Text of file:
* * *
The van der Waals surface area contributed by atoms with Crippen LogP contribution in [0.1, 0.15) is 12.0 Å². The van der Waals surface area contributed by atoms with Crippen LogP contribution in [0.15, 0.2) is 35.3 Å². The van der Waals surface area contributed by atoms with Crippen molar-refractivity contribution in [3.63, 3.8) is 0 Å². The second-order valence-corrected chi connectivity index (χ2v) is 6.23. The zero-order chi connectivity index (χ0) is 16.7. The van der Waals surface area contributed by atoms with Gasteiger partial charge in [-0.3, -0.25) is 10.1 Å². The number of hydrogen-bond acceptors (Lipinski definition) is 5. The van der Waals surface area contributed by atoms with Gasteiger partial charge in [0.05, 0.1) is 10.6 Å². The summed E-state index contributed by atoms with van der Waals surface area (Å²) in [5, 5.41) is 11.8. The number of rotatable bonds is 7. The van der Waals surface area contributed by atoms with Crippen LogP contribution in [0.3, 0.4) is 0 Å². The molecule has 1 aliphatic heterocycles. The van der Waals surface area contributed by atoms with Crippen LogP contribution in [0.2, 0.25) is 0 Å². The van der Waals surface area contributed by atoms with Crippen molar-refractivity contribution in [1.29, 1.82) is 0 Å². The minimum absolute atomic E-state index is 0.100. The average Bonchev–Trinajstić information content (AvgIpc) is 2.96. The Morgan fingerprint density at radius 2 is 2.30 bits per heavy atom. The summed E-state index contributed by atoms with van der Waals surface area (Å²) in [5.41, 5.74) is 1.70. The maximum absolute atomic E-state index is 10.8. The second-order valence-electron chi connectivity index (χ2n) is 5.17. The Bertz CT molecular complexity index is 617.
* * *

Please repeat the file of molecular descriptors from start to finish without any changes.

The van der Waals surface area contributed by atoms with Crippen LogP contribution in [0.1, 0.15) is 12.0 Å². The van der Waals surface area contributed by atoms with Crippen LogP contribution in [0.15, 0.2) is 35.3 Å². The van der Waals surface area contributed by atoms with Crippen molar-refractivity contribution in [3.63, 3.8) is 0 Å². The second-order valence-corrected chi connectivity index (χ2v) is 6.23. The zero-order chi connectivity index (χ0) is 16.7. The van der Waals surface area contributed by atoms with Gasteiger partial charge in [-0.3, -0.25) is 10.1 Å². The number of hydrogen-bond acceptors (Lipinski definition) is 5. The van der Waals surface area contributed by atoms with Gasteiger partial charge in [0.05, 0.1) is 10.6 Å². The summed E-state index contributed by atoms with van der Waals surface area (Å²) in [5, 5.41) is 11.8. The number of rotatable bonds is 7. The van der Waals surface area contributed by atoms with Crippen LogP contribution in [0.3, 0.4) is 0 Å². The molecule has 1 aliphatic heterocycles. The van der Waals surface area contributed by atoms with Crippen LogP contribution in [0.2, 0.25) is 0 Å². The van der Waals surface area contributed by atoms with Crippen molar-refractivity contribution in [1.29, 1.82) is 0 Å². The minimum absolute atomic E-state index is 0.100. The average Bonchev–Trinajstić information content (AvgIpc) is 2.96. The Morgan fingerprint density at radius 2 is 2.30 bits per heavy atom. The summed E-state index contributed by atoms with van der Waals surface area (Å²) in [5.41, 5.74) is 1.70. The maximum absolute atomic E-state index is 10.8. The second-order valence-electron chi connectivity index (χ2n) is 5.17. The Bertz CT molecular complexity index is 617.